How much spending money do you give your kids?

Some parents prefer to give their kids a set dollar amount per day, like $10-$20. That means they can purchase one small item each day at their own discretion.

Others prefer to give their kids a much larger, bulk amount, around $100 per trip.

Growing up, I was the latter. I was given $200 for a 14-day vacation to Florida (back in 1994) and that had to last me the whole 14 days, Disney World and Daytona Beach. My parents bought up shirts and stuffies and whatnot, but I really wanted a Disney bathing suit that was totally overpriced and they refused. Obviously. So I bought it. I didn’t have much left after that but I loved that bathing suit… until next summer when it didn’t fit anymore. Because growth spurts are a real thing too.

How much money and how often you refill their wallets depends on how many items vs the quality of items, you want them to purchase, as well as their maturity level. Can they handle $100 in 1 week or is it best to ration it out for them, until they have a better sense of money management?

Take a look at the various Parks you will be visiting with the kids, the attractions they will want to visit, and see if you can find anything online about their souvenir shops (we are working on this project, don’t you fear) and see what might peak their interest. There are also larger items to be bought, like Lightsabers and Droids that will take a large chunk out of anyone’s budget.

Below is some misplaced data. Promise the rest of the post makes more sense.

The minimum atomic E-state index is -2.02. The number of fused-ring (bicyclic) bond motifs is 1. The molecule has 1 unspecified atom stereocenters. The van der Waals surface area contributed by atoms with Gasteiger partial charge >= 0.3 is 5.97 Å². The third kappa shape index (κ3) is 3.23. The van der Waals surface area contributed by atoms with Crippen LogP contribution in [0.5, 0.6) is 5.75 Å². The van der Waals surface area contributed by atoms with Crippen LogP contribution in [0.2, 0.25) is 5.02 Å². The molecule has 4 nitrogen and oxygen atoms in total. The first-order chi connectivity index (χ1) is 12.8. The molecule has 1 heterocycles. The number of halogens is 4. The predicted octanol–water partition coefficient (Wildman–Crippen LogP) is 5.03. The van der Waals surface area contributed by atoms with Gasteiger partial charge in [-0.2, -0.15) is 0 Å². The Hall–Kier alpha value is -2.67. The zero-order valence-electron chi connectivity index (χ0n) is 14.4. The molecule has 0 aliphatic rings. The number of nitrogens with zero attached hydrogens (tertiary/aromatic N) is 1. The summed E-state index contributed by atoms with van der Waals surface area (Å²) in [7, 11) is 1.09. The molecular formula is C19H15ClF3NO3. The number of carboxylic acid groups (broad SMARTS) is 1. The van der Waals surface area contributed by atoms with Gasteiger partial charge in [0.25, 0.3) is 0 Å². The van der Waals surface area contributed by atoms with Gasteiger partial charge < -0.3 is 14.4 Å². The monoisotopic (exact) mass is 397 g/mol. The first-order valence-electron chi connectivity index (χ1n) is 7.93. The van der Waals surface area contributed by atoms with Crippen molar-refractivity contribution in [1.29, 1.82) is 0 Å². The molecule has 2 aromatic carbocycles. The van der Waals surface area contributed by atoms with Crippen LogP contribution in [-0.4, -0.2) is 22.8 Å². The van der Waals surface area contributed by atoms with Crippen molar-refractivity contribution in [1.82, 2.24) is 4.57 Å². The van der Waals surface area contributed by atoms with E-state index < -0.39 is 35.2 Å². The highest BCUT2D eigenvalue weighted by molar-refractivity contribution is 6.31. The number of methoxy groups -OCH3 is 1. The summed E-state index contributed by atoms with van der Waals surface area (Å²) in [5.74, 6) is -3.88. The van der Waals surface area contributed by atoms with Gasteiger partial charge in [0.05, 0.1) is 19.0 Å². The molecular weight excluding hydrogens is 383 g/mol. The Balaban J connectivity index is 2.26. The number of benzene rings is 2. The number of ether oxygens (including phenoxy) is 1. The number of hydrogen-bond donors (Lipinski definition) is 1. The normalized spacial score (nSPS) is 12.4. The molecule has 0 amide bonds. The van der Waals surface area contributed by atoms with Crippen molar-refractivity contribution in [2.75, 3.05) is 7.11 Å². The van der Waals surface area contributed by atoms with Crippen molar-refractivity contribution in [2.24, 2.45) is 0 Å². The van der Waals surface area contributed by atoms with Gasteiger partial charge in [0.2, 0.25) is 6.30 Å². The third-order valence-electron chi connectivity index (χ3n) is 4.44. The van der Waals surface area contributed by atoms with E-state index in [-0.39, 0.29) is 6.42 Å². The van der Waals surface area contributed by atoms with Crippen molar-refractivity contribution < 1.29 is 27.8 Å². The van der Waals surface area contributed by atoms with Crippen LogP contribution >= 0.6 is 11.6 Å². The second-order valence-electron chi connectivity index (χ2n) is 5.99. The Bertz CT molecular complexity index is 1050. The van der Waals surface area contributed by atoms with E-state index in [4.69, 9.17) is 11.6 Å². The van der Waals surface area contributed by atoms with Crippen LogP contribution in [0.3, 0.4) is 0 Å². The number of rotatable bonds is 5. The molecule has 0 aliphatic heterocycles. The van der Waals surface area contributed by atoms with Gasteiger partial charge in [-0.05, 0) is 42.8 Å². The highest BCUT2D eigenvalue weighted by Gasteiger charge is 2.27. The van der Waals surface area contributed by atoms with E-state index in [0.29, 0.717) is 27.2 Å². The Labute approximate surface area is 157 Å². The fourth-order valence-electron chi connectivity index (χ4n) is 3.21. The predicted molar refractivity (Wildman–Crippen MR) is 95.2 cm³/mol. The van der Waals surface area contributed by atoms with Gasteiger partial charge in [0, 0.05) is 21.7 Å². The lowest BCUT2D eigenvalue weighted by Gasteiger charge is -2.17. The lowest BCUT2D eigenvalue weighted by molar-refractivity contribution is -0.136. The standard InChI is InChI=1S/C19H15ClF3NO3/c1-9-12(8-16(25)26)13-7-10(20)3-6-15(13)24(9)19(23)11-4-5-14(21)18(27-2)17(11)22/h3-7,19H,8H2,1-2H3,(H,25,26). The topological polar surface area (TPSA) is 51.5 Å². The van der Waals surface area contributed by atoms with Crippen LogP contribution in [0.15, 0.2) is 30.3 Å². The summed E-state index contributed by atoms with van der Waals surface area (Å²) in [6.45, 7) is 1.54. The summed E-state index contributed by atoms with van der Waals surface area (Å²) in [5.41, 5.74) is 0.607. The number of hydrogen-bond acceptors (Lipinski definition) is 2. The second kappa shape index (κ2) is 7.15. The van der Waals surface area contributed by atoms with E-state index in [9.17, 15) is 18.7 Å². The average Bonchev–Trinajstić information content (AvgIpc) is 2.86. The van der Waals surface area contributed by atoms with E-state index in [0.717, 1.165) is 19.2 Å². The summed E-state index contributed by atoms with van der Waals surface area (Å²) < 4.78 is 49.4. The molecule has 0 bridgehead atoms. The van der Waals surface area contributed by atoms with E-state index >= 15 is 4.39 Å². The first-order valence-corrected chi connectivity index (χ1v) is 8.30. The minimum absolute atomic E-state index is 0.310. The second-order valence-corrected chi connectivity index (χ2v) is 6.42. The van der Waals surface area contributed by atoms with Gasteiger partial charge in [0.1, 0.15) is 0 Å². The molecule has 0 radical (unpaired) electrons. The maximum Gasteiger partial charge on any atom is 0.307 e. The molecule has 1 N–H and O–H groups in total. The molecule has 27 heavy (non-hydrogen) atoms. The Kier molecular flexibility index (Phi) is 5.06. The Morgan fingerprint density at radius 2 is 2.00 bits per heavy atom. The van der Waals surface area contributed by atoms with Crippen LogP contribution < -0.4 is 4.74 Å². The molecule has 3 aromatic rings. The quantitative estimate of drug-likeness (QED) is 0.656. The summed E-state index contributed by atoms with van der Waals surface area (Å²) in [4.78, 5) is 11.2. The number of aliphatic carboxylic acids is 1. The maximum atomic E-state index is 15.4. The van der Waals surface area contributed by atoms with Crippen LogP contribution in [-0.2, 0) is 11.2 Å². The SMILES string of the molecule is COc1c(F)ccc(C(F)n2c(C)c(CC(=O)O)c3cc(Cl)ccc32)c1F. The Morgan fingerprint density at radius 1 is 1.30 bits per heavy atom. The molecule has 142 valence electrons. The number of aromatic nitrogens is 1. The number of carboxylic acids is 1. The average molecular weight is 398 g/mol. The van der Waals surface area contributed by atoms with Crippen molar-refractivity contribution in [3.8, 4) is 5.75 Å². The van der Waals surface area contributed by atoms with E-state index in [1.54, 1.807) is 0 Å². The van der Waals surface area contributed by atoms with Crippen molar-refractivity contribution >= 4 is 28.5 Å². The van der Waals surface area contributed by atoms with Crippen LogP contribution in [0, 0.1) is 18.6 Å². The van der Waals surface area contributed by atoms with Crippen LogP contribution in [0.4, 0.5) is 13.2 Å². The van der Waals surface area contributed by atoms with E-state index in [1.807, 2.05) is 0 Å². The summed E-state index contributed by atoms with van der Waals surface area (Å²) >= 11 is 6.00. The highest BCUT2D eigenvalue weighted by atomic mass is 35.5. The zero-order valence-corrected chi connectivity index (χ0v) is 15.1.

The My Disney Experience app has a great feature for shopping in the parks. You can search through various categories like Art, characters, clothes, and souvenirs. You will also be able to find where in the parks they are, how much and if another store has what you are looking for if your store is out of your size/style/color.

This is a great help when deciding what the kids can and can not buy for themselves, or how much you anticipate them wanting to spend on any given day.

How are you going to physically manage the souvenir money?

Will the child hold his or her own cash? Will you hold cash for the child? Will you pay for the items and the child reimburses at another time? Would giving the child a Disney gift card loaded with the budgeted amount be safer? Should an older child be allowed charging privileges on his room key?

I tried asking the Facebook group what’s the best way to have your kids spend their money at the parks? They have a set budget, and cash in hand but we can’t decide between cash, gift cards or magic bands.

Their answers varied, and each had great points to back up their opinion. But ultimately, this didn’t help me because this is my family and no one knows my family as I do, therefore this was a decision between the 4 of us.

Between my children’s nack for losing things they were just given, and my anxiety that borders on paranoia, we have decided to have a running tab and the kids can reimburse us at the end of the night. If they run out of money, we are able to return anything at the hotels’ gift shop or they can run a deficit on their weekly allowance (to a point).